the first resistive element is serially connected between the first node and ground, wherein the first resistive element connects in parallel with a second resistive element serially connected between the first node and ground, the first and second transistors being enabled by the input voltage signal, the first node further connects in parallel to a third resistive element serially connected between the supply voltage and ground; and
the second unit further comprises a fourth resistive element serially connected between the second node and ground, the second node further connects in parallel to a fifth resistive element serially connected between the supply voltage and ground.
9. The circuit as recited in claim 8, wherein the resistive elements include at least one of transistors and resistors.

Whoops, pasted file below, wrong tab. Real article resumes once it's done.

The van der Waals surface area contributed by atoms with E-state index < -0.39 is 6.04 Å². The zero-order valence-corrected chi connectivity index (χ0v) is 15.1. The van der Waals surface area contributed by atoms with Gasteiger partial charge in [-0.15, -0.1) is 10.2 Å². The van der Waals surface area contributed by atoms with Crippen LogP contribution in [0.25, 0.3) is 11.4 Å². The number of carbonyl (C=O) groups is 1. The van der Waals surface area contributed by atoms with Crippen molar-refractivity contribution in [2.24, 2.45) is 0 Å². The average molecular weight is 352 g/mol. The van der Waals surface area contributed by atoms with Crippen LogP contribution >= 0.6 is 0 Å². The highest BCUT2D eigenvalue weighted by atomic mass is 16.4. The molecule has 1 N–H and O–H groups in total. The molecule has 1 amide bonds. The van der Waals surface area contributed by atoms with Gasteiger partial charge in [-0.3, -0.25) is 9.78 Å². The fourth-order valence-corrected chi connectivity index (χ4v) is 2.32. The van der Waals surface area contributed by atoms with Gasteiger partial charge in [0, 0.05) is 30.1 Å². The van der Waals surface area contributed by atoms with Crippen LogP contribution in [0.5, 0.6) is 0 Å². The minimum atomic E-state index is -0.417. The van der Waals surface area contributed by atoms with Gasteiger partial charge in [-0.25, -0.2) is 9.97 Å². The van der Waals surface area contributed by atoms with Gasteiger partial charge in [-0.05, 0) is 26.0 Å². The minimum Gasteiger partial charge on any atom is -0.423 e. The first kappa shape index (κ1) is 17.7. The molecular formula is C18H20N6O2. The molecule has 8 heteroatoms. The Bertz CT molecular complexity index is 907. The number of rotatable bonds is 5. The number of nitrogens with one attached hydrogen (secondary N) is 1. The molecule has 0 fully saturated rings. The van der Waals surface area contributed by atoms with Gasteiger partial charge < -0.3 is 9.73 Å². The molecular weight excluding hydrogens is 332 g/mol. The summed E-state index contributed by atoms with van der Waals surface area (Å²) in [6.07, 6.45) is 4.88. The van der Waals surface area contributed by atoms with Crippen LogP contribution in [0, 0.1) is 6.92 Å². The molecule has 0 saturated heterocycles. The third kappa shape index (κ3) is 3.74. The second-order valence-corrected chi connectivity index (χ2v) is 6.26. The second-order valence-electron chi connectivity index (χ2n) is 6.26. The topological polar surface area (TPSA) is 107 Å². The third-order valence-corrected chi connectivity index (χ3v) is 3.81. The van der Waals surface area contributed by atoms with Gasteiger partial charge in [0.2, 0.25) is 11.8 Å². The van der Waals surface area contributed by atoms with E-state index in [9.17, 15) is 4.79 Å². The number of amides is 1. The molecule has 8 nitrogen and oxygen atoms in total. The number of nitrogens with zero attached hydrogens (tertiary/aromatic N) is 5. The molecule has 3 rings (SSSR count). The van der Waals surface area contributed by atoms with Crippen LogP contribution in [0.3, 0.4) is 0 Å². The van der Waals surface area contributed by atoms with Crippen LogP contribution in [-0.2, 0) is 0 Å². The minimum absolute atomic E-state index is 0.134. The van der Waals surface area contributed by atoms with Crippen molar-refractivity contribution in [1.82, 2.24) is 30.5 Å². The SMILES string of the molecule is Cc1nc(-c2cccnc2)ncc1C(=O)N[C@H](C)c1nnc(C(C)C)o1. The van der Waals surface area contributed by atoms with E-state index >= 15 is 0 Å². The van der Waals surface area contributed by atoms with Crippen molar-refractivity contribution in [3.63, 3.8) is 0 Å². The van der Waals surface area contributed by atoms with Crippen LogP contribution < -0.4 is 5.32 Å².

10. The circuit as recited in claim 8, wherein the first and second resistive elements in the first unit and the fourth resistive element in the second unit include n-type transistors.
11. The circuit as recited in claim 8, wherein the first and the second resistive elements in the first unit and the fourth resistive element in the second unit include p-type transistors.
12. The circuit as recited in claim 8, wherein the third resistive element in the first unit and the fifth resistive element in the second unit include n-type transistors.
13. The circuit as recited in claim 12, further comprising a logic device to provide an enable signal to the n-type transistors.
14. The circuit as recited in claim 8, wherein the input voltage signal is provided only to the second resistive element in the first unit.